Saturday April 20, 2019
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A New Planet Dwarf Planet Discovered Beyond Pluto

The two other dwarf planets are Sedna, discovered in 2003, which is about 620 miles (1,000 kilometers) across, and 2012 VP113, about 310 miles (500 kilometers).

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A planet-like object, dubbed "Sedna" is seen in this artist's concept released by NASA, March 26, 2014. A similar dwarf planet, nicknamed "the Goblin," has been discovered well beyond Pluto.. VOA

A scrawny dwarf planet nicknamed “the Goblin” has been discovered well beyond Pluto.

Around frozen world just 186 miles (300 kilometers) across, the Goblin was spotted by astronomers in 2015 around Halloween, thus its spooky name. But it wasn’t publicly unveiled until Tuesday following further observations with ground telescopes.

Scott Sheppard of the Carnegie Institution for Science, one of the astronomers who made the discovery, said the Goblin is on the small end for a dwarf planet. It is officially known as 2015 TG387 by the International Astronomical Union’s Minor Planet Center.

This is the third dwarf planet recently found to be orbiting on the frigid fringes of our solar system.

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In this image of Pluto taken by NASA’s New Horizons spacecraft, different colors represent different compositions of surface ices, revealing a surprisingly active body. (Image: NASA/Johns Hopkins University Applied Physics Laboratory/Southwest Research Institute) VOA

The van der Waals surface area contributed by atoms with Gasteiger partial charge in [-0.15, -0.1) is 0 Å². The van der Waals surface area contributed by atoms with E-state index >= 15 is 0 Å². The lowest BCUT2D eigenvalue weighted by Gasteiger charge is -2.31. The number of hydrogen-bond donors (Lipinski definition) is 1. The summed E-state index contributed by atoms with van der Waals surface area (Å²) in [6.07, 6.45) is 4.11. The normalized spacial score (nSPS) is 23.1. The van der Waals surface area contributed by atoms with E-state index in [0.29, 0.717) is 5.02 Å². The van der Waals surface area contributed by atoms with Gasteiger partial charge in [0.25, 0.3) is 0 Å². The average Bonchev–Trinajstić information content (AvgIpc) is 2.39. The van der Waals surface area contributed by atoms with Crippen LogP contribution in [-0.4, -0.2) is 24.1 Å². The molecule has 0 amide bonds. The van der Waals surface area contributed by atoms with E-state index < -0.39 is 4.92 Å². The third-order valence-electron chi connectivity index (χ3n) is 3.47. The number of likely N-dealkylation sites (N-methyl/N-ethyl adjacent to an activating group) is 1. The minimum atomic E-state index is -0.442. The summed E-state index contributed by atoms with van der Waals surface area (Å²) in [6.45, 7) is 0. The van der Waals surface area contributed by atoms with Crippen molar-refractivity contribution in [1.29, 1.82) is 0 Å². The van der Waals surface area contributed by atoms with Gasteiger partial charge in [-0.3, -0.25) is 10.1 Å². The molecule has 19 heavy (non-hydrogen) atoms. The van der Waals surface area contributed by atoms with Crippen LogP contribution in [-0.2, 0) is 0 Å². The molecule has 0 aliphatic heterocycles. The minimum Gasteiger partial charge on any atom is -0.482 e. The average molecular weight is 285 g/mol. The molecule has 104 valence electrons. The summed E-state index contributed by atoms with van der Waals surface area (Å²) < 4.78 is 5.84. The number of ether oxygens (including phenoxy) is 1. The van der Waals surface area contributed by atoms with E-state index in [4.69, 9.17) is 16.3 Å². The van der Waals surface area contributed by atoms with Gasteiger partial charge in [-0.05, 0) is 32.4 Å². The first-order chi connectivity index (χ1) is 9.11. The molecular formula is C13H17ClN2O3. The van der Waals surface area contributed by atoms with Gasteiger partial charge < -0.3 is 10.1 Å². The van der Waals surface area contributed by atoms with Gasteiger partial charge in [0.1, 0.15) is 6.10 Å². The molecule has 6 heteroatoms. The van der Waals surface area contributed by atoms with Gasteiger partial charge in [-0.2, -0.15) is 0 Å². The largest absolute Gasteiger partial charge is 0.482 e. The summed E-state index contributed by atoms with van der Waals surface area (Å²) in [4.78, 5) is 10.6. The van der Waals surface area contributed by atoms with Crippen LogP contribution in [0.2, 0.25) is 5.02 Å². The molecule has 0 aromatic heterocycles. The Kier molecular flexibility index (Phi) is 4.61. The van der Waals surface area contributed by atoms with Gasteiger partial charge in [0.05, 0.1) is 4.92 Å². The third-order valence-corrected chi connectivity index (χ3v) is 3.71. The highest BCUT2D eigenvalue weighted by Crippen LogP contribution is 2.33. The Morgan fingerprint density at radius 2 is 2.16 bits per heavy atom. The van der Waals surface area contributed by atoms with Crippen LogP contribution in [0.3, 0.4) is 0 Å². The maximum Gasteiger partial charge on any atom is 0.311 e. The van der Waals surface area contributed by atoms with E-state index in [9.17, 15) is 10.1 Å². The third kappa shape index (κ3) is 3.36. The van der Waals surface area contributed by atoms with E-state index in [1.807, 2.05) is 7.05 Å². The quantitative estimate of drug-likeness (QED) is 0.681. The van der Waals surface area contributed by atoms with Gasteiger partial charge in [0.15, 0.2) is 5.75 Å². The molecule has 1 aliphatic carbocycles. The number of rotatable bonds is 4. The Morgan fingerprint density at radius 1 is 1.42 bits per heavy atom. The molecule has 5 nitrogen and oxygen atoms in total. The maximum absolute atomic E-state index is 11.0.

Goblin’s orbit is extremely elongated — so stretched out, in fact, that it takes 40,000 years for it to circle the sun.

At its most distant, the Goblin is 2,300 times farther from the sun than Earth. That’s 2,300 astronomical units, or AU. One AU is the distance from Earth to the sun, or roughly 93 million miles (150 million kilometers).

At its closest, the Goblin is 65 times farther from the sun than Earth, or 65 AU. Pluto, by comparison, is approximately 30 to 50 AU.

Sheppard, along with Northern Arizona University’s Chad Trujillo and the University of Hawaii’s David Tholen, spotted the Goblin in October 2015 when it was relatively nearby — around 80 AU.

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The Planet is farthest from the sun.

The two other dwarf planets are Sedna, discovered in 2003, which is about 620 miles (1,000 kilometers) across, and 2012 VP113, about 310 miles (500 kilometers). They were found by some of the same astronomers.

Thousands — even a million — more such objects could be way out there orbiting in the so-called Inner Oort Cloud, according to the researchers. They’re in hot pursuit of them, as well as a potentially bigger-than-Earth planet known as Planet 9, or Planet X, believed by some scientists to be orbiting at a distance of hundreds of AU.

“These objects are on elongated orbits, and we can only detect them when they are closest to the Sun. For some 99 percent of their orbits, they are too distant and thus too faint for us to observe them. We are only seeing the tip of the iceberg,” Sheppard said in an email.

Also Read: Surface of Pluto Has Sharps Blades of Ice as Tall as The Skyscrapers of New York

Sheppard said the faraway objects are “like bread crumbs leading us to Planet X.”

“The more of them we can find, the better we can understand the outer solar system and the possible planet that we think is shaping their orbits — a discovery that would redefine our knowledge of the solar system’s evolution,” he said in a statement. (VOA)

Next Story

Major Achievement! Scientists Take The First-Ever Image of Black Hole

At the press conference, researchers told the story about how it was much quicker to take the data by plane to the various supercomputers being used to analyze the information.